This Week's N.Y. Deal Sheet
Following an active first week in May in New York City commercial real estate, the market quieted down — with the exception of WeWork, which continues to gobble up space all over Manhattan.
WeWork is bringing its flexible office offerings to Wall Street. Next door to Federal Hall, WeWork has signed a 50K SF lease for its headquarters by WeWork offering, which will offer branded space to clients on five floors in the building with an average floor plate just over 11K SF. The Pyne family owns the building, and the brokers representing the landlord were unclear as of press time. WeWork's Arash Gohari handles finding locations for the headquarters by WeWork offering, which was rebranded after a copyright infringement claim from Regus.
Bardin Hill Investment Partners, the investment manager recently rebranded from Halcyon Capital Management, is getting a new headquarters to go with its new name. Bardin Hill is moving from 477 Madison Ave. to 299 Park Ave., the 42-story 1.2M SF Midtown skyscraper owned by Fisher Brothers. Bardin Hill signed a 12-year lease for the entire 28K SF 24th floor of the building, where it plans to move in November. Fisher Brothers is embarking on a renovation of the building, where it is headquartered alongside tenants Capital One and The Carlyle Group. CBRE's Chris Corrinet and Neil King represented Bardin Hill, while Newmark Knight Frank's Peter Shimkin, Andrew Sachs, Eric Cagner and David Falk worked alongside in-house leasing agents Marc Packman and Clark Briffel on behalf of Fisher Brothers.
The city agency that oversees welfare, food stamps and homeless services is staying put in its longtime home in Downtown Brooklyn. The New York City Human Resources Administration has renewed its 342K SF lease at 250 Livingston St. with landlord Clipper Equities, Commercial Observer reports. The 10-year lease will kick off in August 2020, and will see the city pay $14.9M a year at first, gradually rising to $16.9M. There were no brokers involved in the deal.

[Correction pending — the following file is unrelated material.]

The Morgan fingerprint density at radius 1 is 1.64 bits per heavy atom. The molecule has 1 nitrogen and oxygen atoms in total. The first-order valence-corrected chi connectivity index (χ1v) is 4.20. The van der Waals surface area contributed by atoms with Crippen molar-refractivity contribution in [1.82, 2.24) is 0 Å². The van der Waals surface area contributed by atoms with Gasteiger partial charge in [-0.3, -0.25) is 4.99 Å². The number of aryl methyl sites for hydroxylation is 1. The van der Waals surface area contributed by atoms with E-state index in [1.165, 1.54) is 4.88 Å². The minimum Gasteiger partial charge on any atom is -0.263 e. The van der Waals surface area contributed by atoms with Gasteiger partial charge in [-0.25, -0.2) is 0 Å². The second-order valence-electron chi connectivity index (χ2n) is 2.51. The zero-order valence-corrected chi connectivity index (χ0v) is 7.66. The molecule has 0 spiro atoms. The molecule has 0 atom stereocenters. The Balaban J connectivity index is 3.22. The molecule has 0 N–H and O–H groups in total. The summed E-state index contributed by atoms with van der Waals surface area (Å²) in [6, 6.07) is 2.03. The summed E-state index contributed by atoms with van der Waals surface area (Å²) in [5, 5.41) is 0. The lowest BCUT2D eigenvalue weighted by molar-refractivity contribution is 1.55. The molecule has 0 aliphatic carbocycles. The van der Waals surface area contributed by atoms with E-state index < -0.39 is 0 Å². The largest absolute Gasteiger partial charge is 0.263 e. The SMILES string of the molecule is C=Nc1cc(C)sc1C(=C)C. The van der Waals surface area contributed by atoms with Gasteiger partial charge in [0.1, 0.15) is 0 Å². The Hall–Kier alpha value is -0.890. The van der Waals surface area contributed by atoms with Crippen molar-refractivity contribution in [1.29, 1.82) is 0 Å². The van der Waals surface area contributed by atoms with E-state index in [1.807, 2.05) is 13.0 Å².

A self-storage builder has eyes for helping Brooklynites store their stuff. Storage Deluxe paid $45.5M to acquire 74 Bogart St. in East Williamsburg, and plans to spend $50M tearing it down to replace it with a seven-story storage facility, Crain's New York Business reports. The seller of the property, currently home to a one-story warehouse covered in street art, is Joseph Brunner, according to property records. Brunner paid just over $12M to buy the site in 2012.
Thurcon Construction and Development has paid $77.5M to acquire 106 Fulton St., a former Pace University dormitory, from DSA Property Group, according to city property records. The acquisition was an off-market deal — DSA CEO Arik Lifshitz told The Real Deal it "was an offer we couldn't refuse" after DSA paid $51.1M for the building less than three years ago. Thurcon secured a $36.9M acquisition loan from Signature Bank to complete the deal.
TOP FINANCING DEALS
Stonehenge NYC has recapitalized The Ritz Plaza apartment building, what it calls its "NYC flagship property," through a joint venture with The Carlyle Group. The private equity firm paid $251M for a majority stake in the 479-unit tower, The Real Deal reports. Deutsche Bank provided the joint venture with a $235M first mortgage, Stonehenge said in a release this week. Property records show Deutsche loaned Carlyle an additional $102.3M in a gap mortgage as part of the deal.
Blumenfeld Development Group received an infusion of new debt on its East River Plaza retail project along 116th and 117th streets in Upper Manhattan. ING Real Estate Finance loaned $235M to refinance four parcels, The Real Deal reports. The retail center counts Target and Costco among its tenants.
Madison Realty Capital has secured a $69M mortgage from Deutsche Bank to refinance 915 West End Ave., a prewar rental building on the Upper West Side. The loan replaces the outstanding debt on the $74.5M KKR loaned Madison Realty Capital to acquire the building in 2016.